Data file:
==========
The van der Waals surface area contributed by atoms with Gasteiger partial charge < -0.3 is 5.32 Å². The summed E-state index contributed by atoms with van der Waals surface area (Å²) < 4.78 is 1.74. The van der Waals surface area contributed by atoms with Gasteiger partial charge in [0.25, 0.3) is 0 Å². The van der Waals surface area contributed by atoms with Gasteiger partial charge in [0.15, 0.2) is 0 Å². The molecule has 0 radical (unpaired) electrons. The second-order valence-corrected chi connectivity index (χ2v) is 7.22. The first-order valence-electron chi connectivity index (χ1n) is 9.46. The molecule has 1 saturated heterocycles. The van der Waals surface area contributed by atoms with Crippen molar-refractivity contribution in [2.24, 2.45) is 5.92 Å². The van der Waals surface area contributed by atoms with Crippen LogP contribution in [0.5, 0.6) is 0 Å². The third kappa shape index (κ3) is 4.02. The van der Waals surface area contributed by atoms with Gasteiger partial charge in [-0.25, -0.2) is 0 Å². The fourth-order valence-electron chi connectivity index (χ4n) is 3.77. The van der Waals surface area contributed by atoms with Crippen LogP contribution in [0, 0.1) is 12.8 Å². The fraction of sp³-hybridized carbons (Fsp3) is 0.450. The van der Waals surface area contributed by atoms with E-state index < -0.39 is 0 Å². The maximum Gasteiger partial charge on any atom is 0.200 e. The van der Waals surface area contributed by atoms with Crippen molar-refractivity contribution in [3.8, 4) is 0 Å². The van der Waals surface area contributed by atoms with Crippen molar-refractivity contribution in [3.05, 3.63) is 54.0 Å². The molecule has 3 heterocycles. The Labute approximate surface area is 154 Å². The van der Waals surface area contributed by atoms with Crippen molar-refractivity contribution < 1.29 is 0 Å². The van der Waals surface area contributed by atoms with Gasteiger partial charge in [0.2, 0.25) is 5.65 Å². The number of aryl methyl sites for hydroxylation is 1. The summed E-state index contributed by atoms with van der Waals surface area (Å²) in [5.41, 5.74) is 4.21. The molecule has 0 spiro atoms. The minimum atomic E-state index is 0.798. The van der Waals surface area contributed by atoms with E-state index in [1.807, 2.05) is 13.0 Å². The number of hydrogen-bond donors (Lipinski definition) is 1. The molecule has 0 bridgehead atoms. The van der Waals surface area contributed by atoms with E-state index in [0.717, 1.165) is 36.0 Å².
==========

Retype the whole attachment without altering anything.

The van der Waals surface area contributed by atoms with Gasteiger partial charge < -0.3 is 5.32 Å². The summed E-state index contributed by atoms with van der Waals surface area (Å²) < 4.78 is 1.74. The van der Waals surface area contributed by atoms with Gasteiger partial charge in [0.25, 0.3) is 0 Å². The van der Waals surface area contributed by atoms with Gasteiger partial charge in [0.15, 0.2) is 0 Å². The molecule has 0 radical (unpaired) electrons. The second-order valence-corrected chi connectivity index (χ2v) is 7.22. The first-order valence-electron chi connectivity index (χ1n) is 9.46. The molecule has 1 saturated heterocycles. The van der Waals surface area contributed by atoms with Crippen molar-refractivity contribution in [2.24, 2.45) is 5.92 Å². The van der Waals surface area contributed by atoms with Crippen LogP contribution in [0.5, 0.6) is 0 Å². The third kappa shape index (κ3) is 4.02. The van der Waals surface area contributed by atoms with Gasteiger partial charge in [-0.25, -0.2) is 0 Å². The fourth-order valence-electron chi connectivity index (χ4n) is 3.77. The van der Waals surface area contributed by atoms with Crippen LogP contribution in [0, 0.1) is 12.8 Å². The fraction of sp³-hybridized carbons (Fsp3) is 0.450. The van der Waals surface area contributed by atoms with E-state index < -0.39 is 0 Å². The maximum Gasteiger partial charge on any atom is 0.200 e. The van der Waals surface area contributed by atoms with Crippen molar-refractivity contribution in [3.8, 4) is 0 Å². The van der Waals surface area contributed by atoms with Crippen molar-refractivity contribution in [3.05, 3.63) is 54.0 Å². The molecule has 3 heterocycles. The Labute approximate surface area is 154 Å². The van der Waals surface area contributed by atoms with Crippen molar-refractivity contribution < 1.29 is 0 Å². The van der Waals surface area contributed by atoms with Gasteiger partial charge in [0.2, 0.25) is 5.65 Å². The number of aryl methyl sites for hydroxylation is 1. The summed E-state index contributed by atoms with van der Waals surface area (Å²) in [5.41, 5.74) is 4.21. The molecule has 0 spiro atoms. The minimum atomic E-state index is 0.798. The van der Waals surface area contributed by atoms with E-state index in [1.807, 2.05) is 13.0 Å². The number of hydrogen-bond donors (Lipinski definition) is 1. The molecule has 0 bridgehead atoms. The van der Waals surface area contributed by atoms with E-state index in [0.717, 1.165) is 36.0 Å².